SINGAPORE -- Singapore said on Tuesday that international visitors to the city-state could fall 25% to 30% this year from 2019, after the government's move to place restrictions on entry for Chinese passport holders in an effort to contain the spread of the new coronavirus.
Singapore is one of the most popular foreign destinations for Chinese travelers, along with countries like Japan and Thailand, whose tourism industries have also seen a significant impact from fewer tourists since the outbreak.
The estimated range of the drop is larger than the percentage decline in 2003 during SARS, when arrivals fell 19% from the previous year. A tourism decline this year would have a meaningful impact on the city-state's entire economy, given that the tourism sector contributes approximately 4% to gross domestic product.
Last year, Singapore had a record high 19.1 million visitor arrivals, with China accounting for 19%, followed by Indonesia at 16% and India at 7%. Tourism receipts in 2019 was estimated to have reached 27.1 billion Singapore dollars ($19.5 billion), up 0.5% from 2018 on spending growth by major markets, including China.
Singapore loses an average of 18,000 to 20,000 arrivals daily due to the coronavirus outbreak, and most of the "lost" visitors are from China, Keith Tan, chief executive of the government agency Singapore Tourism Board, told reporters on Tuesday.
The situation is "probably worse" than SARS, he said, referring to the severe acute respiratory syndrome that killed 774 globally, including 33 in Singapore.
Tan pointed out that the new coronavirus could have a lengthier impact on the tourism sector than SARS. "The image of this illness will have a longer tail because of the effect of social media living on in the minds of people. So one of the scenarios that we are concerned about is that there will be a longer dampening effect on travel."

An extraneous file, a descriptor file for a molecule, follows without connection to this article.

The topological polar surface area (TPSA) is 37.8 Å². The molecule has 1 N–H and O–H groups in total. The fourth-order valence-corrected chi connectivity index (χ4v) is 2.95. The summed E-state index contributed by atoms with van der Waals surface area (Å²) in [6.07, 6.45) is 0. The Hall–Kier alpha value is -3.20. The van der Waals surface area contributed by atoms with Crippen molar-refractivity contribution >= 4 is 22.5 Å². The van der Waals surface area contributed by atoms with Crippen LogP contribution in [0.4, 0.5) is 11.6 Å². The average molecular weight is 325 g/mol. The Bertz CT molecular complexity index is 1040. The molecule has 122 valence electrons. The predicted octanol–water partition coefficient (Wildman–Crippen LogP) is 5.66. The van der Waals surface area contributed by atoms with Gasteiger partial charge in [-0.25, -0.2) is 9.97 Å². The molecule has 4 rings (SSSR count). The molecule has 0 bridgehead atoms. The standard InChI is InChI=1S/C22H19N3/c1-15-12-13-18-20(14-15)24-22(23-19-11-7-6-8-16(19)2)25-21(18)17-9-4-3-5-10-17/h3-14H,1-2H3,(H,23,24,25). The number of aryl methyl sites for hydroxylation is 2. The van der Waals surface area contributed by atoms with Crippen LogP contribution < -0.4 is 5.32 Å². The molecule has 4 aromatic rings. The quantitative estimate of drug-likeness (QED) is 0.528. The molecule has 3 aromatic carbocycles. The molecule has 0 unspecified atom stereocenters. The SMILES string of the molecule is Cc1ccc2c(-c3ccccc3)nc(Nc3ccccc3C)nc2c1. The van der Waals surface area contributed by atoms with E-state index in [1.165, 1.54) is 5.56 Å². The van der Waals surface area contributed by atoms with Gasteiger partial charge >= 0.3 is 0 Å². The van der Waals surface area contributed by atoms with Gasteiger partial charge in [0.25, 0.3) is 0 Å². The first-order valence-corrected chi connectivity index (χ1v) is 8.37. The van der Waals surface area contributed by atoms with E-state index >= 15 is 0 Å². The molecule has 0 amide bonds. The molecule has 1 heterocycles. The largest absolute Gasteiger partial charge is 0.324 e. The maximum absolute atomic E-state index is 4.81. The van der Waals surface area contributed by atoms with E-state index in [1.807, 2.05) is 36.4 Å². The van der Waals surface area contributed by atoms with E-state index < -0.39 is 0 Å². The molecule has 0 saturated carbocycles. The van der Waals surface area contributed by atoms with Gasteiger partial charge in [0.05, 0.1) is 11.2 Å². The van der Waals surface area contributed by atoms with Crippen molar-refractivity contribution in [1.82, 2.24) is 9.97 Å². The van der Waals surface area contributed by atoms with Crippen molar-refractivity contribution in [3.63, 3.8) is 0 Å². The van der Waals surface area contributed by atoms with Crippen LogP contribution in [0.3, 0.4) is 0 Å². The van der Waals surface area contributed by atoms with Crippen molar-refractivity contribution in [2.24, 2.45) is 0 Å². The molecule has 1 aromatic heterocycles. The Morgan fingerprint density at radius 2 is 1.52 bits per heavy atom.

He also said that the tourism sector will face a second order effect of the virus. "If China's factories are closed or are operating at reduced output levels for a prolonged period of time, that has a significant impact on regional supply chains and dampen GDP growth," and hurting demand for travel.
Tan added that the estimate range of 25% to 30% could change depending on how long the coronavirus outbreak lasts in China, Singapore and other countries.
Singapore has reported 45 confirmed cases of infection -- among the highest outside of mainland China in terms of known cases -- with seven patients in intensive care.
Given the cases of community spread in Singapore, the government last week advised event organizers to cancel or defer nonessential large gatherings. Such moves would reduce the number of business travelers for the frequent conferences and exhibitions held in the country.
For Singapore, as a small city-state, the inflow of leisure and business travelers is key for its economy. The country, therefore, has expanded its tourism sector, doubling visitor arrivals in the last decade from 9.6 million in 2009. The ratio of Chinese travelers to the total has also doubled during the same period.